Still, whatever advantages it retains over its apparently more evolved replacements, few people like committing to a technology just when it’s about to become a collector’s item – something consumers might like to keep in mind next time they’re considering buying a PC. According to research firm Gartner, PC sales in the first quarter of 2011 fell 1.1 per cent worldwide and 6.1 per cent in the US.

    (I also bought a cute little mini tripod for my Flip, although so far I’ve only used this as an office desk toy, splaying the cables of its three legs and twisting them into a spiral as the fancy takes me. Procrastination is never going to be an Apple/Google duopoly.)

    The Flip RIP (with a USB port that pops in and out)

     P.S. My television set is 11 years old. It’s older than most of my friendships. I’m not replacing it until it explodes.

  • Punky, a cartoon heroine for the Saorview age

    April 13, 2011 @ 12:58 pm | by Laura Slattery
    Meet Punky. She has Down syndrome, and she’s the eponymous star of a new animated series that will be broadcast weekdays on RTÉjr from May 3rd. The producers, Monster Animation & Design, say Punky - on the verge of becoming the latest success story for Irish animation – is the first ever animated TV series where the lead character has Down syndrome.

    The character of Punky, created by the writer Lindsay Jane Sedgwick, is voiced by Aimee Richardson, who herself has Down syndrome and Down Syndrome Ireland reviewed material during production of the series. “It’s basically a look at everyday life from Punky’s perspective. It’s her daily routine,” says Monster’s Gerard O’Rourke. “She lives in the moment.”

    Punky, a new series produced by Irish animation company Monster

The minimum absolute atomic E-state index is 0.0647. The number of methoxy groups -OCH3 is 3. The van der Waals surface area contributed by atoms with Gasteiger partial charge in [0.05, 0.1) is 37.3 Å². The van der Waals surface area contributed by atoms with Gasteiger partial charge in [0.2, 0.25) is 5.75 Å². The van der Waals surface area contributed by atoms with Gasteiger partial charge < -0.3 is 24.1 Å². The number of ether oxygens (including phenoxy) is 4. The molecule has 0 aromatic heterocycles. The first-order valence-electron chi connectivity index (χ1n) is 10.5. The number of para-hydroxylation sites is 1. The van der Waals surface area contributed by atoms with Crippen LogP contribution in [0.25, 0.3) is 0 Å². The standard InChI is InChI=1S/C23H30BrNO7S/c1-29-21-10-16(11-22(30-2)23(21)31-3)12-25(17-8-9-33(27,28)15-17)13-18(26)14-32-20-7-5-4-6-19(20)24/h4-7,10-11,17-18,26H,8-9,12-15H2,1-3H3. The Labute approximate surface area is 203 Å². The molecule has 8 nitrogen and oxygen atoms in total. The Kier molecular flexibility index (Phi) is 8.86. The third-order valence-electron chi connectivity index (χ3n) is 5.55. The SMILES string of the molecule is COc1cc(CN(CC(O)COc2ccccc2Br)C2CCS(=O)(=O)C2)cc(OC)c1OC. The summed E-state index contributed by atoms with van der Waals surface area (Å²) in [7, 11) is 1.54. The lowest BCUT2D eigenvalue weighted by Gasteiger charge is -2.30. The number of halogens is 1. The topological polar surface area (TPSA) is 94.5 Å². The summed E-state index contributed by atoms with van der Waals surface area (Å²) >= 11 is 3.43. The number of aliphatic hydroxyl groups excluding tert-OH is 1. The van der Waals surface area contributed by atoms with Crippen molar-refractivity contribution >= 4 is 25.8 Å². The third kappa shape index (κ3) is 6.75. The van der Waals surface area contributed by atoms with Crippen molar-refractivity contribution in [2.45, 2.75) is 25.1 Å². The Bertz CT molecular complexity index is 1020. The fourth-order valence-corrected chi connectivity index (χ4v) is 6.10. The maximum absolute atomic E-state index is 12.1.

Monster, which has a track record in animated kids’ TV shows through Ballybraddan and Fluffy Gardens, was approached to produce the series by the Irish Film Board, which had granted development money to Sedgwick. RTÉ was keen on the project and commissioned it, while Monster also secured licence fee funding from the Broadcasting Authority of Ireland’s Sound & Vision Fund.

    After several phases of development, it was decided that Punky would be aimed at the discerning preschool audience. The 20 episodes, each seven minutes long, will be broadcast twice a day on the RTÉjr programming block of RTÉ 2, before finding another home later in the summer on the dedicated RTÉjr channel on Saorview, RTÉ’s free-to-air digital terrestrial television (DTT) service. 

    “To have a dedicated children’s channel is an amazing thing,” says O’Rourke, as RTÉ 2 pushes RTÉjr off the air whenever the Olympics or the European Championships or the World Cup is on – “anything that is more important than children’s programmes basically and the children’s programmes get bumped.” 

    RTÉ 2 also attempts the tricky task of catering for kids ranging in age from two to 15, which means that during school holidays, the preschool programmes often give way. The RTÉjr Saorview channel will mean there is a home purely for younger kids’ programming, while the older kids’ shows (styled TRTÉ) remain on RTÉ 2. 

    “By having these long schedules, RTÉ is obviously going to need more content. They can acquire programming, but the onus will be on them to support more home-produced content,” says O’Rourke. “So [DTT] is for us very much something that will drive our business over the next few years.” 

    Much of this optimism depends, however, on the frequency with which RTÉjr chooses to repeat programming blocks. Early reports about the channel suggested it would run the kids’ shows on a tight loop rather than making a major extension to its schedule of new programming. But if the broadcaster does find the resources to avoid a parent-torturing level of repeats, it will find a home animation industry with the talent to produce low-cost original content – content that can become cultural exports via industry sales events like Mipcom Junior at Cannes and New York’s Kidscreen Summit. 

    Monster has already had export success with Fluffy Gardens, which it presold to UK and Australian broadcasters. It then brought in a distribution partner, Target Entertainment, which put up the finance for sales into other territories. “Fluffy Gardens has reached 100 countries now,” says O’Rourke. Monster is close to securing international presales for Punky, talking to broadcasters in Australia and Germany, while the series is currently being market-tested in the UK by CBeebies. The initial feedback has been “very positive”, he says.